Saturday, December 15, 2007

To war or not to war

By Carol Gee

"Pheromones Identified that Trigger Aggression between Male Mice." This is the headline just in from the NIH News. The National Institutes of Health are in the business of basic research. I would call the findings just announced as very basic (emphasis mine). To quote:

A family of proteins commonly found in mouse urine is able to trigger fighting between male mice, a study in the Dec. 6, 2007, issue of Nature has found. The study, which is the first to identify protein pheromones responsible for the aggression response in mice, was funded in part by the National Institute on Deafness and Other Communication Disorders (NIDCD), one of the National Institutes of Health. Pheromones are chemical cues that are released into the air, secreted from glands, or excreted in urine and picked up by animals of the same species, initiating various social and reproductive behaviors.

"Although the pheromones identified in this research are not produced by humans, the regions of the brain that are tied to behavior are the same for mice and people. Consequently, this research may one day contribute to our understanding of the neural pathways that play a role in human behavior," says James F. Battey, Jr., M.D., Ph.D., director of the NIDCD. "Much is known about how pheromones work in the insect world, but we know very little about how these chemicals can influence behavior in mammals and other vertebrates."

. . . [Stowers] "a bar code of individuality for each mouse. And we don't know whether the proteins are actually coding for aggression per se, or whether they're serving as a general cue of individuality for a male."

If the latter is the case, it could help explain why, unlike the males, female mice don't show aggression when with a male. In addition to investigating this question further, the team plans to explore how receptor neurons sift through all of the cues in the environment to detect the relevant cues to influence behavior and how those sensory neurons are connected to the rest of the brain. They also hope to learn more about the neural pathway itself — whether one pathway in the brain is dedicated to one behavior, or whether there are general pathways that can lead to a range of behaviors, which may be modulated by a specific pheromone.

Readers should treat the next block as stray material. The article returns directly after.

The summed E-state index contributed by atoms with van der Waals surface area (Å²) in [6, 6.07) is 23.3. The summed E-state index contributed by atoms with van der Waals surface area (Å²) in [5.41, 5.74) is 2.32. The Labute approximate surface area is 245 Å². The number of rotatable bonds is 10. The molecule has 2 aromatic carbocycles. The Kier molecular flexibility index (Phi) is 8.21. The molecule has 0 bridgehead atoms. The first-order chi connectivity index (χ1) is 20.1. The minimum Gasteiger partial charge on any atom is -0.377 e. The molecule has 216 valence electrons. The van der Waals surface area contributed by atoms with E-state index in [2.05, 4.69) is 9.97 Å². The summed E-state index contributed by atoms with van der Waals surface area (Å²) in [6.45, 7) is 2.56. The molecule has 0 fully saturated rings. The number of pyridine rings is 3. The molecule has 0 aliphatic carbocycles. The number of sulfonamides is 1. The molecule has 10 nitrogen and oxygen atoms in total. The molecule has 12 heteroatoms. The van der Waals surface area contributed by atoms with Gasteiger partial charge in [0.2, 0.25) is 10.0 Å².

. . . The National Institutes of Health (NIH) — The Nation's Medical Research Agency — includes 27 Institutes and Centers and is a component of the U.S. Department of Health and Human Services. It is the primary federal agency for conducting and supporting basic, clinical and translational medical research, and it investigates the causes, treatments, and cures for both common and rare diseases.

I am a elder female mouse, non-aggressive, though my readers at the opposite end of the political spectrum might disagree. Since I was in high school I have been fascinated with why men go to war. I read cheap novels and short stories about dogfights in the sky. I also read "From Here to Eternity," by James Jones (1951); "The Naked and the Dead," by Norman Mailer (1948), and "The Cruel Sea," by Nicholas Monsarrat (1951). And I remain fascinated; so far I have written 446 S/SW posts containing the word "war".

The question about human pheromones is very pertinent here, according to Science News Online and, of course, Wikipedia. As a mental health practitioner, over the years it became much more clear to me how much of human behavior is deeply entrenched in biology. That awareness makes me feel both discouraged and encouraged about the discovery of aggression pheromones in male mice.

Discouragement arises at the possibility that humans may be hard-wired with aggression proclivities. Today's news from the Middle East would certainly argue for that position. However, unless built-in aggression is nature's form of population control in the face of limited natural resources, I just cannot allow myself to believe that we are destined to be at war forever on this teeny little planet.

Recent news from The Financial Times, about an agreement on how to proceed with global cooperation to mitigate threatening climate change, is very encouraging. I feel relieved because I believe that information is power. And I feel more encouraged when I remember that one of our most endearing human qualities is to respond to "our better angels" within. Have a good weekend.

(Cross-posted at South by Southwest.)

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